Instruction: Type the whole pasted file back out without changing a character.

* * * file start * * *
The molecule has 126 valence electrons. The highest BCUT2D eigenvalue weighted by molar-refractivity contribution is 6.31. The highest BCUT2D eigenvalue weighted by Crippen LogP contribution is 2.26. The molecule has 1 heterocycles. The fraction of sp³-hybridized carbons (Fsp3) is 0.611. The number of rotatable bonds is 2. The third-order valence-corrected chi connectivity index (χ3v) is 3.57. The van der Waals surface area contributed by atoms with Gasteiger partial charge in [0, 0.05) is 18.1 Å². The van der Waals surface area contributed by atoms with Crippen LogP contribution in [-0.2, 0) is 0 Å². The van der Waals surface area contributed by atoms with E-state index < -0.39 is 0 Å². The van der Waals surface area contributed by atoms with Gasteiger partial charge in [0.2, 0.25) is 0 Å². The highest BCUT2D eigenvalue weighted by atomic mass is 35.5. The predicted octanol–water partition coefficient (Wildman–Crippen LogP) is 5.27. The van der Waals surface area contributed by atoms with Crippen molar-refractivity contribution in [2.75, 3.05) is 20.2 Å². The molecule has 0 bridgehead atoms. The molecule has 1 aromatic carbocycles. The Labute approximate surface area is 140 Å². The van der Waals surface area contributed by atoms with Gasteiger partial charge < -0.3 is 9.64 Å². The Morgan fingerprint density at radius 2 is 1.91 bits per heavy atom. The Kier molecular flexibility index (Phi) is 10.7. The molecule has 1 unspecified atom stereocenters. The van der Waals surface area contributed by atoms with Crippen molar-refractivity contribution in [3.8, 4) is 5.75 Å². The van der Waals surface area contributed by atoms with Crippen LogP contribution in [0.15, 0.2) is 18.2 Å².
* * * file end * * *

The molecule has 126 valence electrons. The highest BCUT2D eigenvalue weighted by molar-refractivity contribution is 6.31. The highest BCUT2D eigenvalue weighted by Crippen LogP contribution is 2.26. The molecule has 1 heterocycles. The fraction of sp³-hybridized carbons (Fsp3) is 0.611. The number of rotatable bonds is 2. The third-order valence-corrected chi connectivity index (χ3v) is 3.57. The van der Waals surface area contributed by atoms with Gasteiger partial charge in [0, 0.05) is 18.1 Å². The van der Waals surface area contributed by atoms with Crippen LogP contribution in [-0.2, 0) is 0 Å². The van der Waals surface area contributed by atoms with E-state index < -0.39 is 0 Å². The van der Waals surface area contributed by atoms with Gasteiger partial charge in [0.2, 0.25) is 0 Å². The highest BCUT2D eigenvalue weighted by atomic mass is 35.5. The predicted octanol–water partition coefficient (Wildman–Crippen LogP) is 5.27. The van der Waals surface area contributed by atoms with Crippen molar-refractivity contribution in [2.75, 3.05) is 20.2 Å². The molecule has 0 bridgehead atoms. The molecule has 1 aromatic carbocycles. The Labute approximate surface area is 140 Å². The van der Waals surface area contributed by atoms with Gasteiger partial charge < -0.3 is 9.64 Å². The Morgan fingerprint density at radius 2 is 1.91 bits per heavy atom. The Kier molecular flexibility index (Phi) is 10.7. The molecule has 1 unspecified atom stereocenters. The van der Waals surface area contributed by atoms with Crippen molar-refractivity contribution in [3.8, 4) is 5.75 Å². The van der Waals surface area contributed by atoms with Crippen LogP contribution in [0.15, 0.2) is 18.2 Å².